My rational mind knows I shouldn't go back to that love hormone-suffused space of the new mother. I have important things to do, that college fund to build, the rejuvenated career to nourish. But on some days, it's difficult to convince my instinctual self of the real importance of those intellectual and economic imperatives, to not daydream about being a kind of modern day Venus of Willendorf.

All boob, no brain

Ah, it really is time for me to get a dog.

Thursday, March 17, 2011

It's a gas, gas, gas!

Dude, I was just hanging around giving the sexy Bong intellectual vibe

when this chicklet says she wants to "do serious cinema".

Er, I'm the sorta guy who likes the girls-who-read types. You know the Simone de Beauvoirs,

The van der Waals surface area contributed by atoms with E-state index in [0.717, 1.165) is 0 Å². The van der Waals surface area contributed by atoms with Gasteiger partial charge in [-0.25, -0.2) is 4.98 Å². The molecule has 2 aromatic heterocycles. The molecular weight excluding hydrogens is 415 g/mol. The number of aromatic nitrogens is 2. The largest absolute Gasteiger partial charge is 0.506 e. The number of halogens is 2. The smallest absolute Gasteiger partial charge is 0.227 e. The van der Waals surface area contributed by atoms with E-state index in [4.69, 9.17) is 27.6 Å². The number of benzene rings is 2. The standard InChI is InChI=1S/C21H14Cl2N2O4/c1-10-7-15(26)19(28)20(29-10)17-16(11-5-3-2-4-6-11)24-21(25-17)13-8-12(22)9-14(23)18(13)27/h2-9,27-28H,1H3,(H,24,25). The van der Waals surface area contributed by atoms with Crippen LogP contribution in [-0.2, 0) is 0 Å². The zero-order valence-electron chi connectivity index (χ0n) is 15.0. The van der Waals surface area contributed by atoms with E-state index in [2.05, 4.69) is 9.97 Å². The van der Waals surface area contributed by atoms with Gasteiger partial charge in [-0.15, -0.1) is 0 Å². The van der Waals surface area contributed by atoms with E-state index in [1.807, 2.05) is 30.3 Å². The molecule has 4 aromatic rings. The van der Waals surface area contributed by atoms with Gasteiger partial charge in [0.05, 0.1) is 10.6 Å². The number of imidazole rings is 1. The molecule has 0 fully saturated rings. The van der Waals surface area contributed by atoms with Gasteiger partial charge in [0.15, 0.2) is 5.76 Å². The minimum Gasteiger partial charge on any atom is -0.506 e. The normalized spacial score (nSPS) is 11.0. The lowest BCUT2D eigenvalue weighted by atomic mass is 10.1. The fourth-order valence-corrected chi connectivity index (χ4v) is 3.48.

the Amrita Shergils,

the Arundhatis...

Basically, arty, tortured, hand-wringy feminists.

Oh, I can be all that, she whispered huskily.

So then we become buddies. No, no, not Bollywood 'good friends' buddies, just buddies, OK? She tells me about her broken heart. I tell her about my marriage. We bond.

No, not like that. I swear.

Soon, we're having these long-long conversations about feelings and stuff and we exchange secrets. I get a free extra therapist, she's trying for a role in my next flick. I think she'll be perfect as the sexy corpse who dies in Scene 1 and she's working hard to perfect her sexy-corpseness. And we're texting and chatting and poking on Facebook and all.

Oops, wrong picture.

Where was I? Ya, we were at the borderline sex-text ha-blah stage, whoops, did I say that? and one day, after she gives this brilliant performance as the corpse in Scene 1, I land up at her house and we gravitate towards the couch.

So I say to her, "Let me see your stomach ya... just to see if you'll make a nice corpse. I want a special sort of corpse, you know? Just any old corpse won't do.